Bridge stealing finds its way to New Zealand

Otago crooks have taken up one of the year's most bizarre international fads -- bridge stealing.

Bridges were stolen in Bosnia and Poland in August this year, apparently by thieves looking to sell scrap metal.

Now Otago conservation officers and police have their own structural dismantling case to crack, and hope someone spots a stack of aluminium panels in the district.

Thieves stole most of the 30m bridge in the coastal Waihola-Waipori wetlands reserve southwest of Dunedin, probably for scrap aluminium, Department of Conservation officer Bill Wheeler said.

The thieves took the aluminium base-plates, side cladding, and one entire section of framework.

Mr Wheeler said DOC could probably claim some insurance, "but I'd much rather have the bridge back".

"If it was left in the corner of a paddock somewhere we'd be happy to go and pick it up," he told National Radio today

Mr Wheeler hopes someone would have seen the theft as he said it would have taken some effort.

"You have to go across the railway line and then through a rather boggy section of wetlands," he said. "It's been quite a manhandling job for somebody.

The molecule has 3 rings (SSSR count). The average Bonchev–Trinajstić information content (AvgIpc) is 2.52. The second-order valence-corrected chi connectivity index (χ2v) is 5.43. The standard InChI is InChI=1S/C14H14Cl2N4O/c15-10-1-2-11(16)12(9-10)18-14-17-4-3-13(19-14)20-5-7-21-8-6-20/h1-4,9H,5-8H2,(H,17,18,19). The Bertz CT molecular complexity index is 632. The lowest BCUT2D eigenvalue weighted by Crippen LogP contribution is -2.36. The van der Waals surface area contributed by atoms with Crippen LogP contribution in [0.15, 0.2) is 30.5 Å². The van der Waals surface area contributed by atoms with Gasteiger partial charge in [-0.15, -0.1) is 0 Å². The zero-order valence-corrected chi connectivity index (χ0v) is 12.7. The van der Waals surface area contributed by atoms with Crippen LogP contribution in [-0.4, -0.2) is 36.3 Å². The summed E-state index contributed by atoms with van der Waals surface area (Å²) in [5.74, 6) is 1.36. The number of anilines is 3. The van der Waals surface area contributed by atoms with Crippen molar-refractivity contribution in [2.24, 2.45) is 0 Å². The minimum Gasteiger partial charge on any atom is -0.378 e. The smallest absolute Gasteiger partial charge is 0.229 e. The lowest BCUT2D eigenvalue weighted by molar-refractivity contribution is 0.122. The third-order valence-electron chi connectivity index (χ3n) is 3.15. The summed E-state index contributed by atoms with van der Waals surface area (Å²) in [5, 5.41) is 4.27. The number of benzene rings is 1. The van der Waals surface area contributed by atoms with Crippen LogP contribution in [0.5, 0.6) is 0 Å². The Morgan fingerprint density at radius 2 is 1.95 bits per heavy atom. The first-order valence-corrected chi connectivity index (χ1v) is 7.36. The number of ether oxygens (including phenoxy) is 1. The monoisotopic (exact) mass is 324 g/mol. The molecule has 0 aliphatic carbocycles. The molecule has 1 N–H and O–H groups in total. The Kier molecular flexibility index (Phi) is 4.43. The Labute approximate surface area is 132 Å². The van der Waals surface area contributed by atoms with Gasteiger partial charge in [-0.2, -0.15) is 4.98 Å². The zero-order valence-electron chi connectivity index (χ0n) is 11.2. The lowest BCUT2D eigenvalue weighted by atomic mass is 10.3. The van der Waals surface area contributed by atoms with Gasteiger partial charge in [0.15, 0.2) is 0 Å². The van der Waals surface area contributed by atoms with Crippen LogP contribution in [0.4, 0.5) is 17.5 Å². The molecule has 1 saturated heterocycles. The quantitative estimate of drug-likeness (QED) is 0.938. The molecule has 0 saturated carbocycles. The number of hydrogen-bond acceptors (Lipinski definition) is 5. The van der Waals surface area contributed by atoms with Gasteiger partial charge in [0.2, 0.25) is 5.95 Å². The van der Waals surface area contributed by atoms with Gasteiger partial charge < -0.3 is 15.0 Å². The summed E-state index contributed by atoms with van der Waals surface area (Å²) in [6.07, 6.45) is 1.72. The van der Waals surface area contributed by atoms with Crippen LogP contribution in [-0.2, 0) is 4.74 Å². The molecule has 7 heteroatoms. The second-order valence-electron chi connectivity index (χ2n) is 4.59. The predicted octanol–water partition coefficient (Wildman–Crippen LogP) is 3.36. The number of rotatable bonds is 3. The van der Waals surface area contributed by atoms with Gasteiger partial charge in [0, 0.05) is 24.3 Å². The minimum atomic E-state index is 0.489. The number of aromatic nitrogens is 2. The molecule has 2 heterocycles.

"Certainly when we put it in we flew it in with a helicopter, so unless somebody had a helicopter up their sleeve to remove it they did a considerable amount of work to take it away."

The bridge was used mainly by hikers, though it was also used for wheelchairs and small vehicles used for wetlands maintenance.

All the aluminium plates, about 1m x 1m, were individually identifiable, he said. Mosgiel Police were investigating.

Seven people were arrested near the Bosnian town of Mostar in late August after locals saw them dismantling a 150-year-old 13m bridge.

Earlier that month a team of thieves took down a 400 tonne steel bridge in the Polish city of Gdansk, making off with an estimated $850,000 in scrap metal.

- NZPA

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